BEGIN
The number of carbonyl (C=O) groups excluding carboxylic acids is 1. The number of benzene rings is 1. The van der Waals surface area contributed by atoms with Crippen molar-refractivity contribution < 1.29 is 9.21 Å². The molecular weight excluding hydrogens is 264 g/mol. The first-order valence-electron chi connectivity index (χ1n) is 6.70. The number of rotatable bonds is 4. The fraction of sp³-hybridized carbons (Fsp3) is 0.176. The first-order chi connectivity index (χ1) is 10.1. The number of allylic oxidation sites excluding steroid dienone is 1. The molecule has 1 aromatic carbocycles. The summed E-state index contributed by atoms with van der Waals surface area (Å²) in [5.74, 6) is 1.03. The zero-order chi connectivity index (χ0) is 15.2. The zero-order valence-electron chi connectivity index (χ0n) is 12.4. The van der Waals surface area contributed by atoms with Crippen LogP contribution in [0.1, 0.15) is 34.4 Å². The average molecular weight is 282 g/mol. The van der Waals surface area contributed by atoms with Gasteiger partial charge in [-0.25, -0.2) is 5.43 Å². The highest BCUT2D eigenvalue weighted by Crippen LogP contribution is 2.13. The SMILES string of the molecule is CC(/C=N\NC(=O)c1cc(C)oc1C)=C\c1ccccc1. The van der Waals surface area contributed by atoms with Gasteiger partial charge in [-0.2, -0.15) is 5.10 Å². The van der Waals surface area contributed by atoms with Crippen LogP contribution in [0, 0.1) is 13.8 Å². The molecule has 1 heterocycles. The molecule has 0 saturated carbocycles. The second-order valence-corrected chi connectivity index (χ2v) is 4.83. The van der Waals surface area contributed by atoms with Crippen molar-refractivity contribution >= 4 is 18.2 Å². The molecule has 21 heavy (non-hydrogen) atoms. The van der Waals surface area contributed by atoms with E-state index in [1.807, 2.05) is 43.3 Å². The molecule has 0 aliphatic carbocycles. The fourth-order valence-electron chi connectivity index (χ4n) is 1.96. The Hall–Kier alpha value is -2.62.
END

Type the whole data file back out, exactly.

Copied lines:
The number of carbonyl (C=O) groups excluding carboxylic acids is 1. The number of benzene rings is 1. The van der Waals surface area contributed by atoms with Crippen molar-refractivity contribution < 1.29 is 9.21 Å². The molecular weight excluding hydrogens is 264 g/mol. The first-order valence-electron chi connectivity index (χ1n) is 6.70. The number of rotatable bonds is 4. The fraction of sp³-hybridized carbons (Fsp3) is 0.176. The first-order chi connectivity index (χ1) is 10.1. The number of allylic oxidation sites excluding steroid dienone is 1. The molecule has 1 aromatic carbocycles. The summed E-state index contributed by atoms with van der Waals surface area (Å²) in [5.74, 6) is 1.03. The zero-order chi connectivity index (χ0) is 15.2. The zero-order valence-electron chi connectivity index (χ0n) is 12.4. The van der Waals surface area contributed by atoms with Crippen LogP contribution in [0.1, 0.15) is 34.4 Å². The average molecular weight is 282 g/mol. The van der Waals surface area contributed by atoms with Gasteiger partial charge in [-0.25, -0.2) is 5.43 Å². The highest BCUT2D eigenvalue weighted by Crippen LogP contribution is 2.13. The SMILES string of the molecule is CC(/C=N\NC(=O)c1cc(C)oc1C)=C\c1ccccc1. The van der Waals surface area contributed by atoms with Gasteiger partial charge in [-0.2, -0.15) is 5.10 Å². The van der Waals surface area contributed by atoms with Crippen LogP contribution in [0, 0.1) is 13.8 Å². The molecule has 1 heterocycles. The molecule has 0 saturated carbocycles. The second-order valence-corrected chi connectivity index (χ2v) is 4.83. The van der Waals surface area contributed by atoms with Crippen molar-refractivity contribution >= 4 is 18.2 Å². The molecule has 21 heavy (non-hydrogen) atoms. The van der Waals surface area contributed by atoms with E-state index in [1.807, 2.05) is 43.3 Å². The molecule has 0 aliphatic carbocycles. The fourth-order valence-electron chi connectivity index (χ4n) is 1.96. The Hall–Kier alpha value is -2.62.